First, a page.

The Council of Ephesus, which was held in 431, was crucial in affirming the truth of the title “Mother of God.” People had been calling Mary that for quite some time, but it was not dogmatically defined until the Council.
Here’s how it happened: At the Council, the bishops denounced the Nestorian heresy, a heresy that claimed that Christ’s human and divine natures were separate. Nestorians therefore believed that Mary was only the mother of the human Christ, not of the divine Christ.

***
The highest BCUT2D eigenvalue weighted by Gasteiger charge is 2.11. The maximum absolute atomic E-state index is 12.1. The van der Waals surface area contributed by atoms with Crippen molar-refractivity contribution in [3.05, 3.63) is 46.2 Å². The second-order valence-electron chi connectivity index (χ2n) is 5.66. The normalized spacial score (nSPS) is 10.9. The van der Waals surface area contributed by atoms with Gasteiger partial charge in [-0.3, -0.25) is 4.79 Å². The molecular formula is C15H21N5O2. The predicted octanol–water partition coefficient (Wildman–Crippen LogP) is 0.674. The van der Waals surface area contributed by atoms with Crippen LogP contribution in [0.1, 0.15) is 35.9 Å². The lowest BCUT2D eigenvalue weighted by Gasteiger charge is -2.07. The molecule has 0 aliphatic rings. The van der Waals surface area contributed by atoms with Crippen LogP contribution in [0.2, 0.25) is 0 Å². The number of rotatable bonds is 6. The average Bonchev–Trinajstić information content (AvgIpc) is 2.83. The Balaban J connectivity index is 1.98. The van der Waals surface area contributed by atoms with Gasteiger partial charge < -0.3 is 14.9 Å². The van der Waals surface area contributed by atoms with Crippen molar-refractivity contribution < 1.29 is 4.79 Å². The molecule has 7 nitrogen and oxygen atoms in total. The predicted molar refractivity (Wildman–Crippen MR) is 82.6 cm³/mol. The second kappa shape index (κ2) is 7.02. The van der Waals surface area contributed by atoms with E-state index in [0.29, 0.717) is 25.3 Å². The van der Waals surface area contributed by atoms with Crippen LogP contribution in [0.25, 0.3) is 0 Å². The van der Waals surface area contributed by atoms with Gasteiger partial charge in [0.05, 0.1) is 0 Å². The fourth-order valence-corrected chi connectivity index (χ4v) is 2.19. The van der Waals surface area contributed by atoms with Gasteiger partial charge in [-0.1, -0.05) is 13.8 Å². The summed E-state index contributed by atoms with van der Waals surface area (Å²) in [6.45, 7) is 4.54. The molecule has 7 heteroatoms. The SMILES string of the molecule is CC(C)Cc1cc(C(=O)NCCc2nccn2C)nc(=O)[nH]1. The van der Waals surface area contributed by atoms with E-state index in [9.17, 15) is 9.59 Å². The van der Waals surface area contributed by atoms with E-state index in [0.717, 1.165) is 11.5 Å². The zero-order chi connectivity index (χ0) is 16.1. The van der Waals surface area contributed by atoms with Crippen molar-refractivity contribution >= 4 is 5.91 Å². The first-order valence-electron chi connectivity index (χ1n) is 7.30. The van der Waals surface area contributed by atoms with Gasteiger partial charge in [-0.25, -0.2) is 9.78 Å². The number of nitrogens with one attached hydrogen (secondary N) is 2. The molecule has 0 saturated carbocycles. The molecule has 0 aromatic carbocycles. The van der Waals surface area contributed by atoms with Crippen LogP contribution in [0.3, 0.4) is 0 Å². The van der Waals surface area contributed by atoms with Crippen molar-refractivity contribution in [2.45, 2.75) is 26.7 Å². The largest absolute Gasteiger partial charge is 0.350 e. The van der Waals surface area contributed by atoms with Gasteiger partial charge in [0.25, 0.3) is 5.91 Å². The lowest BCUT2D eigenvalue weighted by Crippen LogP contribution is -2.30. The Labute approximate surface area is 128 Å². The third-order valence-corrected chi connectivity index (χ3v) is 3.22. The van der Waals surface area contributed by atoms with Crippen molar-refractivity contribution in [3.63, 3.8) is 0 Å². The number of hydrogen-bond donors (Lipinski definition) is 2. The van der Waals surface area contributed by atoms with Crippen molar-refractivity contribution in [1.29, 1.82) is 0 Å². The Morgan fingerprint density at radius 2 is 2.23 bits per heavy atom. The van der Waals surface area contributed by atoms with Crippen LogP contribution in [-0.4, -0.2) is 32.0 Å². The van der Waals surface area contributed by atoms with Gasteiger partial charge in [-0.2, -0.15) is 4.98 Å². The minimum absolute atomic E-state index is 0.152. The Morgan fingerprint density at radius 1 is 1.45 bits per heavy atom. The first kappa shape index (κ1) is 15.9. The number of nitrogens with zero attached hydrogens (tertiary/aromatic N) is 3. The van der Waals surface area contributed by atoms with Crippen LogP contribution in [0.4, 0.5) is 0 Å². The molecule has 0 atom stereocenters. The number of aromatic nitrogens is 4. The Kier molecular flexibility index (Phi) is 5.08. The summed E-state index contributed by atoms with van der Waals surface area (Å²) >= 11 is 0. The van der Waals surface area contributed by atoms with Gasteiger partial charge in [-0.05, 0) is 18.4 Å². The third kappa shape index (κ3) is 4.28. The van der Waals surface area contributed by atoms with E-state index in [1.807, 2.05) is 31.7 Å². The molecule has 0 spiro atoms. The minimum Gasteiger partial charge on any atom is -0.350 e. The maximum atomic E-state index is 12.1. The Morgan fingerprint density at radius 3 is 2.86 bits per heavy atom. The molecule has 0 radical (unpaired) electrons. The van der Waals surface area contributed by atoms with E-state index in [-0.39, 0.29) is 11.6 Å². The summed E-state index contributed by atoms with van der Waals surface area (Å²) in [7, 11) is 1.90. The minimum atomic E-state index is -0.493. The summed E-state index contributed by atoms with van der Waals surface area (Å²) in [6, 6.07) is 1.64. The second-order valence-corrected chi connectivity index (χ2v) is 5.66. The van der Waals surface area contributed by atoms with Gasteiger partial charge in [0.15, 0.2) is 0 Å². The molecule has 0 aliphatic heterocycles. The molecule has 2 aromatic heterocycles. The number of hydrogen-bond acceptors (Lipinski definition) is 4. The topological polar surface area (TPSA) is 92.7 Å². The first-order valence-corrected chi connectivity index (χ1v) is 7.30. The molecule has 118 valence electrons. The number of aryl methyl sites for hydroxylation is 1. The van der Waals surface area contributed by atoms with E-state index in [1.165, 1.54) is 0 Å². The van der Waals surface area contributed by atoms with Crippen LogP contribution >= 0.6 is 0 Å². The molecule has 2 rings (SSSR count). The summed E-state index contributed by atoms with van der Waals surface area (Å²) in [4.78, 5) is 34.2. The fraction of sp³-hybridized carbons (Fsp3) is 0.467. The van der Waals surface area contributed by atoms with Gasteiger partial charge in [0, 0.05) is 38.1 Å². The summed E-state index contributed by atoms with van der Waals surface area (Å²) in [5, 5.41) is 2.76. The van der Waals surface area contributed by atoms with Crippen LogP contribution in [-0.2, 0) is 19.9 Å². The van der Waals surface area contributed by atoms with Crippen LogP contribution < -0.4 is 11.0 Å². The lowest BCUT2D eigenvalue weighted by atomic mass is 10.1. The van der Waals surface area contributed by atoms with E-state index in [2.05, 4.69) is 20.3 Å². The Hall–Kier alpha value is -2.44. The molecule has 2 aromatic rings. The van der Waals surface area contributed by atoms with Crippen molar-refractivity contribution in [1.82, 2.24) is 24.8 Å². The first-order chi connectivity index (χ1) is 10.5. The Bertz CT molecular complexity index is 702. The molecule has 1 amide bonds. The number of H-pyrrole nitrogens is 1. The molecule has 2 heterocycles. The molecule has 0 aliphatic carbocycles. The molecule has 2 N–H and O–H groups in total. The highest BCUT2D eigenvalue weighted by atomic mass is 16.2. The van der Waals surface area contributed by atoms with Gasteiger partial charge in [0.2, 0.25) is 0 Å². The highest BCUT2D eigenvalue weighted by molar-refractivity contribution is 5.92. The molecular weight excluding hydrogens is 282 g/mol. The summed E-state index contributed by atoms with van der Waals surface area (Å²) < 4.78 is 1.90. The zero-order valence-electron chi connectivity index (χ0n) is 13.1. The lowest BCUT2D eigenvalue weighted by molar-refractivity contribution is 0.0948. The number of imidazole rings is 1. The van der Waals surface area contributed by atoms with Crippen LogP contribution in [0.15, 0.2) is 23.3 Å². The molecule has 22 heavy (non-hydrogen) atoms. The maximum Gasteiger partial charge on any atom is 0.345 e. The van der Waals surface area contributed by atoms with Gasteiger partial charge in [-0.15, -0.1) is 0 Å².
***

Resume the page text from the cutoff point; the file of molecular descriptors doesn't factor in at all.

In denouncing Nestorianism, the bishops affirmed the unity of the divine and human natures of Christ. Given that one cannot separate Christ’s divine nature from his human nature, the Council declared that it is correct to call Mary by the title of Theotokos, Greek for “God-bearer” – or, as we are more likely to say these days, “Mother of God.”